Gastric Cancer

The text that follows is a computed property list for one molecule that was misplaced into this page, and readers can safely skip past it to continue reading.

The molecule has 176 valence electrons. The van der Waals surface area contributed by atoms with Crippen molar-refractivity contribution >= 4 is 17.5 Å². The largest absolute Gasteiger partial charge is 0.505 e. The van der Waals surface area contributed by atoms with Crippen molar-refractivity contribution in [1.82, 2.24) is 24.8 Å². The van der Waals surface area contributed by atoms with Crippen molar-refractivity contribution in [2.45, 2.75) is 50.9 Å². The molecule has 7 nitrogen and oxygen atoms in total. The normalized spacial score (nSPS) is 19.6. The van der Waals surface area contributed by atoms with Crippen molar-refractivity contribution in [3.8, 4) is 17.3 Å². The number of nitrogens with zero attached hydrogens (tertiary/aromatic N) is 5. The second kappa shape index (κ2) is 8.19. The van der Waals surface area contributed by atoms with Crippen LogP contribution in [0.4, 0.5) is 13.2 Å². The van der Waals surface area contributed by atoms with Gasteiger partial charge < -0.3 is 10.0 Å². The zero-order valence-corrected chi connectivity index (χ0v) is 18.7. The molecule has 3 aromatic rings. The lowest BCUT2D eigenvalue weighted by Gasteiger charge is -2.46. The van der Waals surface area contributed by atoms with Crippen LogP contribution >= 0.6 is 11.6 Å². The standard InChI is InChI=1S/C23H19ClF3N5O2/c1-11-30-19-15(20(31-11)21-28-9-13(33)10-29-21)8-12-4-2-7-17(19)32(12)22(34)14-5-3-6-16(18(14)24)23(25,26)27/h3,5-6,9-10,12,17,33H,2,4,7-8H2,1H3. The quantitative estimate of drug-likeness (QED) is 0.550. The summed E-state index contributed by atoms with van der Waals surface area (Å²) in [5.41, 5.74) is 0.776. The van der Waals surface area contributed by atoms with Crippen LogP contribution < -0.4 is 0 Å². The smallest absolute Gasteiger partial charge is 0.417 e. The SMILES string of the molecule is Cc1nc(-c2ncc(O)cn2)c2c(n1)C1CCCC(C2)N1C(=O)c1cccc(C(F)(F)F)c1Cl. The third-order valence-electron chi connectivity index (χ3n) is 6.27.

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<p>Created by: Katherine L. Laud, SN</p> <p>Created by: Katherine L. Laud, SN</p> <p>Created by: Katherine L. Laud, SN</p> <p>INCIDENCE</p> <p> According to the National Cancer Institute (NCI, 2008), approximately 760,000 cases of stomach cancer are diagnosed worldwide. New cases: 21,000 in United States (NCI, 2010); 13,000 men and 8,000 womenCreated by: Katherine L. Laud, SN</p> <p>INCIDENCE</p> <p> In Philippines, cancer of the stomach is the 8th leading site of cancer overall. According to Department of Health (DOH), it is 6th among males and 10th among femalesCreated by: Katherine L. Laud, SN</p> <p>INCIDENCE</p> <p> New cases: 2,563 in Philippines; 1,511 among males and 1,052 among females (DOH, 1998)Created by: Katherine L. Laud, SN</p> <p>INCIDENCE Most (85%) cases of gastric cancer are adenocarcinomas that occur in the lining of the stomach (mucosa). Approximately 40% of cases develop in the lower part of the stomach (pylorus); 40% develop in the middle part (body); and 15% develop in the upper part (cardia). In about 10% of cases, cancer develops in more than one part of by: Katherine L. Laud, SN Created the organ.</p> <p>Created by: Katherine L. Laud, SN</p> <p>MORTALITY Stomach cancer is the second leading cause of cancer death worldwide (737, 000 deaths, 10% of the total). The highest mortality rates are in Eastern Asia and the lowest in Northern America (World Cancer Research Fund International, 2008). Deaths: 10,570 in United States (NCI, 2010) Deaths: 1,484 in Philippines (DOH, 1998) Created by: Katherine L. Laud, SN</p> <p>Created by: Katherine L. Laud, SN</p> <p>ETIOLOGY/RISK FACTORS</p> <p> Family history of gastric cancer Helicobacter pylori infection (a common bacteria that can also cause stomach ulcers) History of an adenomatous gastric polyp larger than 2 centimeters Common in men SmokingCreated by: Katherine L. Laud, SN</p> <p>ETIOLOGY/RISK FACTORS</p> <p>Risk increases after age 50 History of chronic atrophic gastritis Previous stomach injury History of pernicious anemia Evidence suggest that gastric cancer may be linked to diet, such as salty food, smoked fish, preserved meats, and low in fresh fruits and vegetables.Created by: Katherine L. Laud, SN</p> <p>ETIOLOGY/RISK FACTORS Some studies have found that a diet high in red meat is another possible risk factor. Eating red meat an average of about twice a day seems to raise the risk of stomach cancer. This risk is increased even more if the meat is barbecued and well done. Workers in the coal, metal, and rubber industriesCreated by: Katherine L. Laud, SN</p> <p>Created by: Katherine L. Laud, SN</p> <p>PREVENTION, SCREENING, DETECTION</p> <p> Changing lifestyle or eating habits (balanced diet) Avoiding things known to cause cancer Taking medicines to treat a precancerous condition or to keep cancer from startingCreated by: Katherine L. Laud, SN</p> <p>PREVENTION, SCREENING, DETECTION</p> <p> There is no standard or routine screening test for stomach cancer. However, upper endoscopy has been studied as a screening test to find stomach cancer at an early stage.Created by: Katherine L. Laud, SN</p> <p>PREVENTION, SCREENING, DETECTION</p> <p> Scans - these may include ultrasound, MRI or CT scans Complete blood count (CBC) to check for anemia Esophagogastroduodenoscopy (EGD) with biopsy Stool test to check for blood in the stoolsCreated by: Katherine L. Laud, SN</p> <p>Created by: Katherine L. Laud, SN</p> <p>CLASSIFICATION</p> <p> T Stage for Gastric Cancer - Tis (Carcinoma in situ), T1, T2, T3, T4 N Stage of Gastric Cancer - N0, N1, N2, N3 M Stage for Gastric Cancer - M0, M1Created by: Katherine L. Laud, SN</p> <p>Created by: Katherine L. Laud, SN</p> <p>CLINICAL FEATURES</p> <p> Weight loss and persistent abdominal pain, Dysphagia Feeling bloated after eating only a small meal Nausea and vomiting, Hematemesis MelenaCreated by: Katherine L. Laud, SN</p> <p>Created by: Katherine L. Laud, SN</p> <p>DIAGNOSIS AND STAGING</p> <p> Thorough history and physical examination MRI, CT Scan, Upper Endoscopy Biopsies</p> <p>Created by: Katherine L. Laud, SN</p> <p>DIAGNOSIS AND STAGING *STAGING Stage 0: Tis, N0, M0 Stage IA: T1, N0, M0 Stage IB: Any of the ff: T1,N1,M0; T2,N0,M0 Stage IIA: Any of the ff: T1,N2,M0; T2,N1,M0; T3,N0,M0 Stage IIB: Any of the ff: T1,N3,M0; T2,N2,M0; T3,N1 SN T4a,N0,M0 Created by: Katherine L. Laud, M0;</p> <p>DIAGNOSIS AND STAGING Stage IIIA: Any of the ff: T2,N3,M0; T3,N2,M0; T4a,N1,M0 Stage IIIB: Any of the ff: T3,N3,M0; T4a,N2,M0; T4b,N0 or N1,M0 Stage IIIC: Any of the ff: T4a,N3,M0; T4b,N2 or N3,M0 Stage IV: Any T,any N,M1Created by: Katherine L. Laud, SN</p> <p>Created by: Katherine L. Laud, SN</p> <p>METASTASIS</p> <p> Stomach cancer usually begins in cells in the inner layer of the stomach. Over time, the cancer may invade more deeply into the stomach wall. A stomach tumor can grow through the stomach's outer layer into nearby organs, such as the liver, pancreas, esophagus, or intestine.Created by: Katherine L. Laud, SN</p> <p>METASTASIS Stomach cancer cells can spread by breaking away from the original tumor. They enter blood vessels or lymph vessels, which branch into all the tissues of the body. The cancer cells may be found in lymph nodes near the stomach. The cancer cells may attach to other tissues and grow to form new tumors that may damage those tissues. by: Katherine L. Laud, SN Created</p> <p>Created by: Katherine L. Laud, SN</p> <p>SURVIVALStage IA Stage IB Stage IIA Stage IIB Stage IIIA Stage IIIB Stage IIIC Stage IV 71% 57% 45% 33% 20% 14% 9% 4%</p> <p>*The survival rates above come from the National Cancer Institute's SEER database. They are based on people diagnosed with stomach cancer and treated with surgery between 1991 and 2000</p> <p>The overall 5-year relative survival rate of people with stomach cancer in the United States is about 28%. One reason for this is that most stomach cancers are found at an advanced stage. The outlook for survival is better if the cancer is in the lower part of the stomach than if it is in the upper part (American Cancer Created by: Katherine L. Laud, SN Society).</p> <p>Created by: Katherine L. Laud, SN</p>